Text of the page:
investors bailing on stock market all year

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Home of Henry W. Poor (of Standard & Poor's, 1903 (Photo credit: Wikipedia) Investors have been bailing out of the stock market all year, but the exodus picked up considerable speed last week.
U.S. stock mutual funds bled nearly $10.6 billion during the week ended Oct. 3, the most since the week in August 2011 when Standard and Poor's downgraded the U.S. credit rating following the debt ceiling brawl in Washington, according to data from the Investment Company Institute.
That brings the total 2012 outflow from U.S. mutual funds to more than $100 billion. By comparison, those funds lost around $57 billion during the first nine months of 2010, and $80 billion during the first nine months of 2011.
As investors were pulling money out, the S&P 500 still managed to rise a modest 1.2%. The tepid gains came amid mounting evidence of a growth slowdown in China and questions about whether Spain will request a bailout.
"Investors have recently adopted a "wait-and-flee&…

flaws in national databank

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CMHC logo (Photo credit: Wikipedia) Flaws in a national databank that helps determine the value of houses across Canada have helped fuel inflation in home prices, putting mortgagelenders and borrowers at greater risk, key players in the housing sector have warned.
Documents obtained by The Globe and Mail detailing confidential statements from banks, appraisers and mortgage insurers show rising worry over the use of a database operated by the Canada Mortgage and Housing Corporation (CMHC). The documents suggest the data are flawed and help push home prices up.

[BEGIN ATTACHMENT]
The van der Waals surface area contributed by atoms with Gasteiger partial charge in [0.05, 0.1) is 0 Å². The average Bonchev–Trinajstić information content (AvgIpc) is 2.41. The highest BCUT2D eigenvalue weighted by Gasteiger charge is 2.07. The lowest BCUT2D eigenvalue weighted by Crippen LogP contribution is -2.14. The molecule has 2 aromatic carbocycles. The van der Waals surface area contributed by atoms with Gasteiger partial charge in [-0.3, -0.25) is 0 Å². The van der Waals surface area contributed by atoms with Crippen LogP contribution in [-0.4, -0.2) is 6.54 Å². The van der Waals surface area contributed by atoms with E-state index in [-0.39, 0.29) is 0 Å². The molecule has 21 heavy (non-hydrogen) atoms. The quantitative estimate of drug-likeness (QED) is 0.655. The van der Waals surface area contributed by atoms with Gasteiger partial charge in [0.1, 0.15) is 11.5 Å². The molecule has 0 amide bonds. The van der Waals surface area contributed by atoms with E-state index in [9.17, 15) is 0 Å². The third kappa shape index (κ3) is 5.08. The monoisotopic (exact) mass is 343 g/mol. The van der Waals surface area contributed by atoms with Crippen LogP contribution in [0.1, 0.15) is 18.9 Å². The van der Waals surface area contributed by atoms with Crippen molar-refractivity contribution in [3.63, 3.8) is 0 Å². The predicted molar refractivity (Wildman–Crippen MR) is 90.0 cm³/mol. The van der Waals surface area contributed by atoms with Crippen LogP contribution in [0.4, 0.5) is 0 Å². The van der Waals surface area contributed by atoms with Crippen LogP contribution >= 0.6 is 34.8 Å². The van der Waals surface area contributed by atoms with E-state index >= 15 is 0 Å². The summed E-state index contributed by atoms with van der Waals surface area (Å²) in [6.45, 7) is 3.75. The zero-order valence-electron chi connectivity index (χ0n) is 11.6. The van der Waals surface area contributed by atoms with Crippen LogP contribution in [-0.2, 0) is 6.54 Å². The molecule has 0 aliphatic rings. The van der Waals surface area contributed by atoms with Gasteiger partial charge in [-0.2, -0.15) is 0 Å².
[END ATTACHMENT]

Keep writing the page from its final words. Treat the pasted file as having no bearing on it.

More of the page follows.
Introduced in 1996 as a way for the CMHC, banks and other lenders to quickly and inexpensively determine how much money can be lent against a residential property, the database known as Emili is relied upon too heavily by lenders, the documents suggest.Emili is an automated system that uses figures such as recent sales of nearby homes to gauge values, without sending an actual appraiser to the address. However, the potential marg…

Whistleblower forced investigation of TransCanada pipeline

PC shipments down

Shipments of personal computers are on pace to fall this year for the first time since the dot-com bust of 2001, according to a new forecast from IHS iSuppli.
That would be a stunning turn of events for a industry that at the beginning of the year seemed poised for a surge. Intel (INTC, Fortune 500) hyped its new Ultrabook laptop design as the catalyst the moribund PC market needed and predicted that ultrabooks would represent 40% of all laptop sales by the end of the year. MIcrosoft's (MSFT, Fortune 500) upcoming Windows 8 fueled hope among industry players that PC tablets would take off in a big way.
But 2012 didn't go as planned.
Ultrabook sales have disappointed. IHS iSuppli slashed its forecast for the thin laptops in half last week, and NPD DisplaySearch recently forecast that Ultrabooks will make up just a quarter of the total mobile PC market by 2015 -- far short of Intel's forecast.
Windows 8, which goes on sale Oct. 26, may spark some holiday buying, but perhaps…

US Government sues Wells Fargo

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Wells Fargo Advisors (Photo credit: Wikipedia) The U.S. government sued Wells Fargo over claims that the bank made reckless home mortgage loans for a decade.
In a lawsuit filed Tuesday in Manhattan'sSouthern District of New York, the government accused Wells Fargo (BWF) of "reckless underwriting" and fraudulently approving thousands of home loans that caused large-scale losses for the government.
The Federal Housing Administration paid out millions of dollars in insurance claims on defaulted loans that were falsely certified by Wells Fargo, according to the complaint.